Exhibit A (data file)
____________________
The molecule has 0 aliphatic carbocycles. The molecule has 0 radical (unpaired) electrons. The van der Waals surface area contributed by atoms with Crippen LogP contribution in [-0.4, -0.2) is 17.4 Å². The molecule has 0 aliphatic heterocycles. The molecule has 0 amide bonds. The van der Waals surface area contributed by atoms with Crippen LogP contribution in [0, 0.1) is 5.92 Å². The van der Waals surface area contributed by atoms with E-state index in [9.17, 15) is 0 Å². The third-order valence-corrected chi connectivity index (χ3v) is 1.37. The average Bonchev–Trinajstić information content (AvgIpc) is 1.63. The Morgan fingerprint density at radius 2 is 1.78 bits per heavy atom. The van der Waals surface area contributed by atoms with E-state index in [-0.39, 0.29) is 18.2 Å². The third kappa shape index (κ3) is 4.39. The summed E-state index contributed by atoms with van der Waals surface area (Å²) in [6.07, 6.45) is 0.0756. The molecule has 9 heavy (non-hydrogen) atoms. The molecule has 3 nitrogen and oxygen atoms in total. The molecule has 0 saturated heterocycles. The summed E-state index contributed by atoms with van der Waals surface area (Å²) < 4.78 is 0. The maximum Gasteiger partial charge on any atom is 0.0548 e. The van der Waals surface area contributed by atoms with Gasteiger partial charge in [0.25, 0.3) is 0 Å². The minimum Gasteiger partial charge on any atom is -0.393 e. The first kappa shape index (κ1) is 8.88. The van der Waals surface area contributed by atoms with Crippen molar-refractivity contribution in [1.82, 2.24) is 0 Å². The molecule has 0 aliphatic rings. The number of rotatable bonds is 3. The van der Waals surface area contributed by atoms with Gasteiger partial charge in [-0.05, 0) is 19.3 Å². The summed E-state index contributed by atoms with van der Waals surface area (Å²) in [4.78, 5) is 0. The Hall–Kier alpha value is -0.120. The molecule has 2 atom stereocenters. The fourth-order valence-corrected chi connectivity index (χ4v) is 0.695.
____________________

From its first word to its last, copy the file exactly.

The molecule has 0 aliphatic carbocycles. The molecule has 0 radical (unpaired) electrons. The van der Waals surface area contributed by atoms with Crippen LogP contribution in [-0.4, -0.2) is 17.4 Å². The molecule has 0 aliphatic heterocycles. The molecule has 0 amide bonds. The van der Waals surface area contributed by atoms with Crippen LogP contribution in [0, 0.1) is 5.92 Å². The van der Waals surface area contributed by atoms with E-state index in [9.17, 15) is 0 Å². The third-order valence-corrected chi connectivity index (χ3v) is 1.37. The average Bonchev–Trinajstić information content (AvgIpc) is 1.63. The Morgan fingerprint density at radius 2 is 1.78 bits per heavy atom. The van der Waals surface area contributed by atoms with E-state index in [-0.39, 0.29) is 18.2 Å². The third kappa shape index (κ3) is 4.39. The summed E-state index contributed by atoms with van der Waals surface area (Å²) in [6.07, 6.45) is 0.0756. The molecule has 9 heavy (non-hydrogen) atoms. The molecule has 3 nitrogen and oxygen atoms in total. The molecule has 0 saturated heterocycles. The summed E-state index contributed by atoms with van der Waals surface area (Å²) < 4.78 is 0. The maximum Gasteiger partial charge on any atom is 0.0548 e. The van der Waals surface area contributed by atoms with Gasteiger partial charge in [0.25, 0.3) is 0 Å². The minimum Gasteiger partial charge on any atom is -0.393 e. The first kappa shape index (κ1) is 8.88. The van der Waals surface area contributed by atoms with Crippen molar-refractivity contribution in [1.82, 2.24) is 0 Å². The molecule has 0 aliphatic rings. The number of rotatable bonds is 3. The van der Waals surface area contributed by atoms with Gasteiger partial charge in [-0.05, 0) is 19.3 Å². The summed E-state index contributed by atoms with van der Waals surface area (Å²) in [4.78, 5) is 0. The Hall–Kier alpha value is -0.120. The molecule has 2 atom stereocenters. The fourth-order valence-corrected chi connectivity index (χ4v) is 0.695.